If you build your own vaping coils, there’s a good chance that you go through plenty of cotton. There’s an even better chance that you’ve never tried any other wick material. That’s unfortunate because there’s a wide world of other wick materials out there just begging for your experimentation – and we’re going to tell you about several of them in this post from Friske Drag.
Reading this article, you’re going to learn about the most common wick materials for RDA coil building. You’re also going to learn what the pros and cons of those materials are and find out which materials might work well for your vaping style. While you might experiment with some of those other materials and decide that the best wick material for you is still cotton, other materials such as rayon and ceramic have no shortage of dedicated users around the world. Who knows; if you take the time to try some of these materials, you might become a new convert yourself.
Cotton is the standard wick material that almost all vapers use in their RDA coil builds. Most people never even bother trying other wick materials because cotton excels in so many areas. Most cotton is very inexpensive to buy; even the specialty cotton brands packaged for the vaping industry are really quite affordable.
In terms of its ability to transport e-liquid to the coil, cotton is the second most efficient wick material. Although a few people can detect the taste of cotton when vaping, most people agree that a cotton wick produces a very clean flavor.
An additional benefit of cotton is that it requires no special handling – just trim it, thread it through the coil and wet it with e-liquid. For most people, cotton really is the best wick material for vaping – but that shouldn’t stop you from exploring the other materials on this list.
When people talk about Rayon as a wick material for vaping, they’re generally talking about a rayon beauty product called CelluCotton. It comes in a convenient dispenser box, and it’s even the perfect width to use as a vaping wick; just trim and insert.
The primary benefit of rayon as a wick material is that it is extremely efficient. Nothing – not even cotton – can transport e-liquid to the coil more quickly than rayon. The efficiency of rayon means that you can puff more deeply and more frequently without worrying that the coil will dry out.
Although the efficiency of rayon makes it a huge draw for cloud chasers, it also has the downside of being a synthetic material rather than a natural one. Some vapers like the taste of rayon perfectly well, but others find that it tastes a bit like plastic.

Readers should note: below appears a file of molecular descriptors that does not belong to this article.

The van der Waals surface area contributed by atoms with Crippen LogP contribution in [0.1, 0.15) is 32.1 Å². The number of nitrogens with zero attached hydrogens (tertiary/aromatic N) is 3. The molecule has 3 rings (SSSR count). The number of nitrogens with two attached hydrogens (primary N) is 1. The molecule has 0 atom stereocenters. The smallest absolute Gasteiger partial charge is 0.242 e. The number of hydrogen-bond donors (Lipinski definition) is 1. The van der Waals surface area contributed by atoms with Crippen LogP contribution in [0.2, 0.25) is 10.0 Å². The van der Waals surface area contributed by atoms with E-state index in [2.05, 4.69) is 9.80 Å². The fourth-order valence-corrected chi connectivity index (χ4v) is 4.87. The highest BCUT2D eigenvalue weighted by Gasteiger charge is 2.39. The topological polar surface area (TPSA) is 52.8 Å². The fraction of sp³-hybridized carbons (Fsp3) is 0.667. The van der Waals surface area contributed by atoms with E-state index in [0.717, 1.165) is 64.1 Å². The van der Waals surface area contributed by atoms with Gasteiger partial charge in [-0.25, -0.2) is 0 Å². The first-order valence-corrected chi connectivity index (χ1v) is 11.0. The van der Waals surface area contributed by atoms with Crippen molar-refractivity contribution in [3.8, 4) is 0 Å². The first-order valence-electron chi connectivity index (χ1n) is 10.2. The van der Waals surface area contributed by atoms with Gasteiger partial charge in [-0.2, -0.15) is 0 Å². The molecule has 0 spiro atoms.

If you’ve been vaping long enough, you probably remember a time in which all vaping tanks and clearomizers used silica wicks. Silica is an exceptionally durable material that, unlike cotton, doesn’t burn when it’s dry. It also produces an exceptionally pure flavor. Although you won’t find a modern vaping tank that uses silica wicks in its pre-built coils, silica rope remains available today as a wick material for RDA builders.
So, why is silica no longer common as a vape wick material? The major shortcoming of silica is that doesn’t transport e-liquid efficiently enough for serious sub-ohm cloud chasing. You can probably get away with using a silica wick for a coil in the 0.5-ohm resistance range, but silica can’t keep up with a really high-mass and low-resistance coil. You’ll have to wait a fairly significant amount of time for the wick to re-saturate after every puff.
If you prefer higher-resistance coils or simply hate the way that cotton discolors and breaks down with extended use, you’ll find much to like about silica wicks. Silica is so durable that you can actually dry burn a coil with a silica wick without worrying that you’ll damage the wick. If you use silica, you can conceivably go for months without rebuilding your coils – just perform a quick dry burn when it’s necessary for cleaning.
Braided ceramic rope has many of the same strengths and weaknesses as silica when used as a vaping wick. On one hand, some people feel that ceramic has an even purer flavor than silica. The drawback, though, is that ceramic is even less efficient than silica when it comes to transporting e-liquid. You can use a ceramic wick with a sub-ohm coil, but you’ll need to wait between puffs. Like silica, ceramic tolerates extreme heat and can be cleaned by dry burning.
Aside from the arguably purer flavor, the main reason why some people choose ceramic over silica wicks is because they’re nervous about the similarity between silica and fiberglass. Although there’s no evidence that using a silica wick leads to the inhalation of silica particles, it wouldn’t be good for the lungs if that did happen.
Stainless Steel Wick
Once one of the most popular wick materials among coil builders, stainless steel mesh is still in use by some today and is prized for its durability and excellent flavor characteristics. Steel mesh doesn’t just produce a great flavor; it’s probably the longest lasting of all vaping wick materials.
Building a coil with a steel mesh wick is a challenge since steel conducts electricity and could therefore cause a short. When using stainless steel as a wick material, the trick is to create a layer of oxidation or carbon by torching the steel repeatedly or by placing a sheet of rolling paper between the wick and coil and allowing the paper to burn away. Building a coil with a stainless steel wick takes a significant amount of time and patience. The payoff, though, is that you’ll have a coil that can give you trouble-free operation for months.
Although stainless steel excels in flavor and durability, its downside is that it isn’t as efficient a carrier of e-liquid as cotton or rayon. Most of the people who build coils with steel mesh wicks do so in coils built for mouth-to-lung inhaling.
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